Isn’t linden, as in Unter den Linden, what’s known as the lime tree in England? Millions of them in London, with yellowish-green heart-shaped leaves.
    It’s now only eighteen months until I can say that when Beethoven was my age he was dead. It wasn’t so bad when it happened with Schubert and then Mozart, but Beethoven, nobody thinks of him as dying especially young.

  58. Isn’t linden, as in Unter den Linden, what’s known as the lime tree in England?
    Yes, and I always find that confusing. To Americans, a lime is a green citrus fruit (and an excellent addition to a mixed drink, I might add—none of your Rose’s, now).

  59. 3 parts vodka, 1 part lime juice, 1 part creme de cassis — sneakiest drink I know.

  60. “Jim: And why would Linne’ have a German sounding name?
    Jim, say hello to Gary ….”
    Yo, AJ, you seem to missing a small point here – Karl von Linne’ was a Swede, so Germans with Huguenot ancestry and what they do with their names is interesting, but not very, in this discussion. Am i reading you right?
    basswood, lime [tree] linden – whatever – The Sunset Garden Book glosses ’tilia’as ‘linden’. It reflects the majority dialect in the language, ‘linden’ is clearly the older term, so that’s good enough for me.

  61. In Mallarme or Valery, and maybe in real-world French, “lime” means a file. Quite a versatile word.

  62. In Mallarme or Valery, and maybe in real-world French, “lime” means a file. Quite a versatile word.

  63. marie-lucie says:

    After Louis XIV gave the order declaring that the Huguenots no longer existed (so the law protecting them could therefore be abolished), those Huguenots who could afford to emigrate went to various Protestant countries, not just to Germany although a sizable contingent of them were welcomed in Prussia. England, the Netherlands, Scandinavia, the US, South Africa, all include descendants of those people. So yes, Linne could have meant to suggest he was of French Huguenot origin. (The ones who did not want or could not afford to leave were subject to considerable harassment and persecution).

  64. A.J.P. Crown says:

    In Norwegian ‘lim’ means glue, so you have to say lime with an English/American accent if you mean the fruit. Otherwise you’re asking for some glue in your drink.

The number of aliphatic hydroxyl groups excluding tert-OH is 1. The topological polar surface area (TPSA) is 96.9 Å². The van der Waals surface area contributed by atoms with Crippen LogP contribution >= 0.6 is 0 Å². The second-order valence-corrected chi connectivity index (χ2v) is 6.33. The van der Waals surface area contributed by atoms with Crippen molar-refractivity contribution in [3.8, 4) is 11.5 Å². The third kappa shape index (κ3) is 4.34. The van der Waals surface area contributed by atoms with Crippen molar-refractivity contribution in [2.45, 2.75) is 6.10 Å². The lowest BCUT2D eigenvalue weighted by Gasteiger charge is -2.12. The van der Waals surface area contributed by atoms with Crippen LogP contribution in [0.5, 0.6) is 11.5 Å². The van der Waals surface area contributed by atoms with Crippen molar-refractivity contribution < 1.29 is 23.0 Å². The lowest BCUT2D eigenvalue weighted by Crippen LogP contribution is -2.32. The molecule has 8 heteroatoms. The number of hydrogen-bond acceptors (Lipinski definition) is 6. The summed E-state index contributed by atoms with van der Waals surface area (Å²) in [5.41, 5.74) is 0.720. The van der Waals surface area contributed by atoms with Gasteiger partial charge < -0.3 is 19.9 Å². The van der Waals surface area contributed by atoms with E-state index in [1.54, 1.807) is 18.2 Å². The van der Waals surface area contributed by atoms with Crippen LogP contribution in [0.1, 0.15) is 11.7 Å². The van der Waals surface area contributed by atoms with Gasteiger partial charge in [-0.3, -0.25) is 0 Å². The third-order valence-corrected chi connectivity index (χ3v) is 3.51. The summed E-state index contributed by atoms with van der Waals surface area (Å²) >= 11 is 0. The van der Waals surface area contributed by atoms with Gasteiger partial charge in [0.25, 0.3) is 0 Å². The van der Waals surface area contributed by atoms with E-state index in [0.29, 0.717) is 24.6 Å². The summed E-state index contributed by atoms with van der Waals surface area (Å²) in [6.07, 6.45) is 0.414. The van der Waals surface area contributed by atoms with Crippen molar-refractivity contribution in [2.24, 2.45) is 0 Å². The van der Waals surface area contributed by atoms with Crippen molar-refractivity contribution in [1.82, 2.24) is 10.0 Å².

Jim, I’m sure you’re right. I’m just a sad guy who’s nearly as old as Beethoven when he died, so have a heart if I can’t keep up …

  65. John: lime is still a file in modern French.
    Jamessal: brandy, lime and soda, and a dash of bitters – can’t beat it on a hot day.

  66. marie-lucie says:

    lime is still a file in modern French.
    Yes, for wood you use une lime, and to file your nails you use une lime à ongles. JE, I have to trust your memory that Mallarmé and/or Valéry used this word, the objects seem rather pedestrian for their style.
    The citrus fruit is called une limette in Canada.

  67. Verlaine:
    Ô qui dira les torts de la Rime!
    Quel enfant sourd ou quel nègre fou
    Nous a forgé ce bijou d’un sou
    Qui sonne creux et faux sous la lime?

  68. Verlaine:
    Ô qui dira les torts de la Rime!
    Quel enfant sourd ou quel nègre fou
    Nous a forgé ce bijou d’un sou
    Qui sonne creux et faux sous la lime?

  69. marie-lucie says:

    JE, so you meant Verlaine, not Valéry.

  70. French symbolists all look the same to me, ML, especially if their name begins with V. I just threw in Mallarme because Valery didn’t seem quite right.

  71. French symbolists all look the same to me, ML, especially if their name begins with V. I just threw in Mallarme because Valery didn’t seem quite right.

  72. marie-lucie says:

    Verlaine is the one who hung around with Rimbaud. The other two were much more respectable.

  73. David Marjanović says:

    His later reappearance as ‘von Linné’ does indeed at least sound a bit pretentious.

    And that, too, got sort of translated: the 1758 edition is Caroli Linnæi [long, rambling string of titles, all in the genitive] Systema Naturæ per regna tria naturæ, secundum classes, ordines, genera, species, while the 1766 edition is Caroli a Linné [at least as long, rambling string of titles] Systema Naturæ [...].
    A couple of important points:
    - The good man didn’t change his name himself, he got knighted. Nothing you can do against that.
    - Linné is derived from the Fake Latin Linnæus, not the other way around. And it’s Swedish, not French; no ancestry from or other connections to France are implied, and indeed no such connection has ever been claimed.
    - When knighting became fashionable, Sweden imported the nobility prefix von from German. No ancestry from or other connections to Germany are implied.
    - It is, however, true that the self-declared Prince of Botanists was anything but modest…